Nan D. Hunter, Georgetown University Law Center
Posted on June 7, 2010 | Comment (1)
Threading the Abortion Needle
It belabors the obvious to say that battles over the seemingly incommensurable values at issue in debates over abortion have distorted American politics for decades. Having the issue of abortion surface as a potential spoiler during the final months of Congress’ consideration of PPACA was no surprise. For me, it brought back memories of hours trying to fashion compromise language in 1994, when I was Deputy General Counsel at HHS in the Clinton administration. Because the Clinton health reform proposal failed before reaching the homestretch, the background staff work on abortion (specifically, how insurance coverage of it might be included through regional alliances, the rough equivalent of today’s exchanges) never faced the acid test of negotiations with members of Congress and the full range of lobbyists. To me, it’s a marker of the depth of our social stalemate over abortion that I doubt that the final resolution of that issue 16 years ago would have been substantially different from the compromise embedded in PPACA.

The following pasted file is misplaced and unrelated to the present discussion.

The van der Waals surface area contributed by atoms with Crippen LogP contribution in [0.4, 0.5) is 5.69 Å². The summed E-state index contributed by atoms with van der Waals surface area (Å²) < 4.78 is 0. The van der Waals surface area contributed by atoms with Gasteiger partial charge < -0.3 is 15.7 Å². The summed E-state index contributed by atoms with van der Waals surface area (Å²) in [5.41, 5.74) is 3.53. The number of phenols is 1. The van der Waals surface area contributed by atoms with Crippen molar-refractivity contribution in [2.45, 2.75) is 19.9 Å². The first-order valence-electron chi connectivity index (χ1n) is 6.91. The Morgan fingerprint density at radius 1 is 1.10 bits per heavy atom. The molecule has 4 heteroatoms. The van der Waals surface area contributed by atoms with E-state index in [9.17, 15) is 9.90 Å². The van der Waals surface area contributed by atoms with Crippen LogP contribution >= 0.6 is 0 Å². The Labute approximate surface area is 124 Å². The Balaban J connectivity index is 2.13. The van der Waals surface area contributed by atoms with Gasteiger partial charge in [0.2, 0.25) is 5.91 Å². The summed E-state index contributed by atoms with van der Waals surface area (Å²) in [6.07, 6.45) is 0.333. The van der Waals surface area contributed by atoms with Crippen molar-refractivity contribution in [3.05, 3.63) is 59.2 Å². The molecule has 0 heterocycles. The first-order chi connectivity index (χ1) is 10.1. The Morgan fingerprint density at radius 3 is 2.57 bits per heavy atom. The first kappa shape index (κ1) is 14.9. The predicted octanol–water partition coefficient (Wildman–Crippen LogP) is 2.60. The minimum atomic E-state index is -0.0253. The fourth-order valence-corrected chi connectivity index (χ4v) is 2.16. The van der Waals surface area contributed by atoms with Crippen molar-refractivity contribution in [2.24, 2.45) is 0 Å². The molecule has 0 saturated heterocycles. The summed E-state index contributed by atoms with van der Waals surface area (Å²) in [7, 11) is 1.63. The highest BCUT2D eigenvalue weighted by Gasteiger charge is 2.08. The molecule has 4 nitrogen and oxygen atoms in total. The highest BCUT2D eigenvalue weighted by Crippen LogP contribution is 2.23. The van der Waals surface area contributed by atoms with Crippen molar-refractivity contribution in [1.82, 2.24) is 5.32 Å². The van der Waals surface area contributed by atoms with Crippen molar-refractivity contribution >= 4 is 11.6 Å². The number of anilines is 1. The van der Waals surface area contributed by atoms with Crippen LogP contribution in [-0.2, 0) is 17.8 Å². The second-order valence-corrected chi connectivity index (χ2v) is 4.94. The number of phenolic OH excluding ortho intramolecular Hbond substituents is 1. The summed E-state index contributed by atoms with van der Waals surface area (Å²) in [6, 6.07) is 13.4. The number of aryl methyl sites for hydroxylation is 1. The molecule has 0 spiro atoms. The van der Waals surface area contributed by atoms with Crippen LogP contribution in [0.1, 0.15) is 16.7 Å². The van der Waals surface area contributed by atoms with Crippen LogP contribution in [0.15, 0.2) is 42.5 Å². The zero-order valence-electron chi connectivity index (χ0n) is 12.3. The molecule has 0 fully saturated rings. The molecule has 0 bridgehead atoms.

With regard to future access to the full range of reproductive health care services, the biggest unknown lies neither in what the health reform law prohibits nor in what it requires, but in what changes of conduct it will indirectly produce.
- Will women affected by the new restrictions take the additional steps necessary to purchase coverage for abortion?
- Will insurers offer such coverage, despite the headaches of complying with additional procedures and paperwork?
- Will the need to specifically request abortion coverage generate intra-family disputes and, if so, will the new law in effect create a veto power by some family members over others?
- Will courts rule, as Professor Marci Hamilton of Cardozo Law School has suggested, that any or all of these impediments amount to an undue burden on a constitutionally protected right?
I will make only one prediction: the fight over abortion and health reform is not over.
 Marci A. Hamilton, “Why the Stupak Amendment to the Healthcare Reform Bill is Unconstitutional,” Writ (Nov. 12, 2009) (available at http://writ.news.findlaw.com/hamilton/20091112.html?utm_source=feedburner&utm_medium=feed&utm_campaign=Feed%3A+FindLawWrit+%28FindLaw%27s+Writ+-+Legal+Commentary%29).